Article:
Research News

First smartphone app that can hear ear infections in children

Computer scientists develop new way of diagnosing ear infections

Using smartphone app to detect fluid behind eardrum

Computer scientists have developed a new way of diagnosing ear infections.


May 20, 2019

Ear infections are among the most common reasons parents bring their children to pediatricians, according to the National Institutes of Health.

The condition can occur when fluid builds up in the middle ear behind the eardrum and becomes infected. This buildup is also common in a condition called otitis media with effusion. Any kind of fluid buildup can be painful and make it hard for children to hear, which can be especially detrimental when they are learning to talk.

Both conditions are hard to diagnose because they have vague symptoms. Sometimes children tug on their ears or have fevers, and sometimes there are no symptoms. In addition, young children may not be able to describe where they hurt.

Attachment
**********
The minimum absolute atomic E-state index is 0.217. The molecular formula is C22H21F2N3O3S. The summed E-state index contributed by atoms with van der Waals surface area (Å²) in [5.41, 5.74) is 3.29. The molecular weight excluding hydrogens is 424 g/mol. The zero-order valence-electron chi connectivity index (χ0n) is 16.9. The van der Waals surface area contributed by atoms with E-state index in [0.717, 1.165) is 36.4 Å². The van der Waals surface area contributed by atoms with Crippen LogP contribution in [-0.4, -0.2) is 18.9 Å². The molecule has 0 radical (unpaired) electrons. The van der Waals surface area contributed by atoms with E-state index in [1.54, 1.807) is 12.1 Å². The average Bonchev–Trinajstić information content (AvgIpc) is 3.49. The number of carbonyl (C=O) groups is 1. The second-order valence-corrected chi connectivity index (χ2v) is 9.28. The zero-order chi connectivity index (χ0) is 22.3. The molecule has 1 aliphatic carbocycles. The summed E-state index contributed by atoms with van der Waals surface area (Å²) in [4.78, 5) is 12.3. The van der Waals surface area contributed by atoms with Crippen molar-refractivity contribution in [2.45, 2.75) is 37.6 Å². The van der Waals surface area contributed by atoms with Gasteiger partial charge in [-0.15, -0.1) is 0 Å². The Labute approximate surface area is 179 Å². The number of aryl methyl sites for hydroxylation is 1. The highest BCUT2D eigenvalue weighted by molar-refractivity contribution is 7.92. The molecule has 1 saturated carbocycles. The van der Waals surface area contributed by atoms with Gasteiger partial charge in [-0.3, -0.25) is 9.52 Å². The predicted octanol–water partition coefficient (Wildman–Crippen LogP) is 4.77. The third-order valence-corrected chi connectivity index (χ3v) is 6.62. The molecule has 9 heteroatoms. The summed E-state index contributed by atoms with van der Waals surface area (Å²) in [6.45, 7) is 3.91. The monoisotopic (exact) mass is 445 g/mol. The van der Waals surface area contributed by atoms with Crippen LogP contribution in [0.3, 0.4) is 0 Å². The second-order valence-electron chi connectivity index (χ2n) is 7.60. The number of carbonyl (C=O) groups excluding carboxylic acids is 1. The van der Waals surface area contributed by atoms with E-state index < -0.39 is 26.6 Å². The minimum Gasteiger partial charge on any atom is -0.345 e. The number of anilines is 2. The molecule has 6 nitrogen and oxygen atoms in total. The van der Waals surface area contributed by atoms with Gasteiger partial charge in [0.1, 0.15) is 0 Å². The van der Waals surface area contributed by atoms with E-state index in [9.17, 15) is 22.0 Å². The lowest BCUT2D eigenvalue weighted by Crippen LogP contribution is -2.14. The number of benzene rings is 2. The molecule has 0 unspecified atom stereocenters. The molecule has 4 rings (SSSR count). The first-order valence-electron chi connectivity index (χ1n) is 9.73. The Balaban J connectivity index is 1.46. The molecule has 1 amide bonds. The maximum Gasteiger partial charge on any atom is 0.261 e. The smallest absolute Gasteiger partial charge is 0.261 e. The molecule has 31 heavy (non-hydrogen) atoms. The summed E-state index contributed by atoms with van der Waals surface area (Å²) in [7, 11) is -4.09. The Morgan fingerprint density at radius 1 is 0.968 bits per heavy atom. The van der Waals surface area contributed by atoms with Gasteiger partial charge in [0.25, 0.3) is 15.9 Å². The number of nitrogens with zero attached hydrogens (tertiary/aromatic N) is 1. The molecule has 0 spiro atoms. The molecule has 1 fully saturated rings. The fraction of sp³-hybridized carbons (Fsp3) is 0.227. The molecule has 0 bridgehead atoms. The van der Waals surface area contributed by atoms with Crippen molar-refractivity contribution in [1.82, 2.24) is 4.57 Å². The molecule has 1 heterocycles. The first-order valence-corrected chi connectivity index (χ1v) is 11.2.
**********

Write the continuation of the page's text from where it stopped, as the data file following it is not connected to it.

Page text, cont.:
Now, with funding from NSF’s Directorate for Computer and Information Science and Engineering (CISE), researchers at the University of Washington have created a new smartphone app that can detect fluid behind the eardrum by simply using a piece of paper and a smartphone's microphone and speaker.

“Here is a prime example of NSF supported fundamental research transitioning into practice and benefiting humans,” says CISE program director Samee Khan. “This product is especially important because it focuses on children during one of their critical developmental stages.”

The smartphone makes a series of soft audible chirps into the ear through a small paper funnel and, depending on the way the chirps are reflected back to the phone, the app determines the likelihood of fluid present with a probability of 85%. This is on a par with current methods of detecting fluid in the middle ear.

The team published the results in Science Translational Medicine.

"Designing an accurate screening tool on something as ubiquitous as a smartphone can be game-changing for parents and for health care providers in resource-limited regions," says co-author Shyam Gollakota of UW. "A key advantage of our technology is that it does not require any additional hardware other than a piece of paper and a software app running on the smartphone."

A quick screening at home could help parents decide whether they need to take a child to the doctor.

--  NSF Public Affairs, (702) 292-8070 media@nsf.gov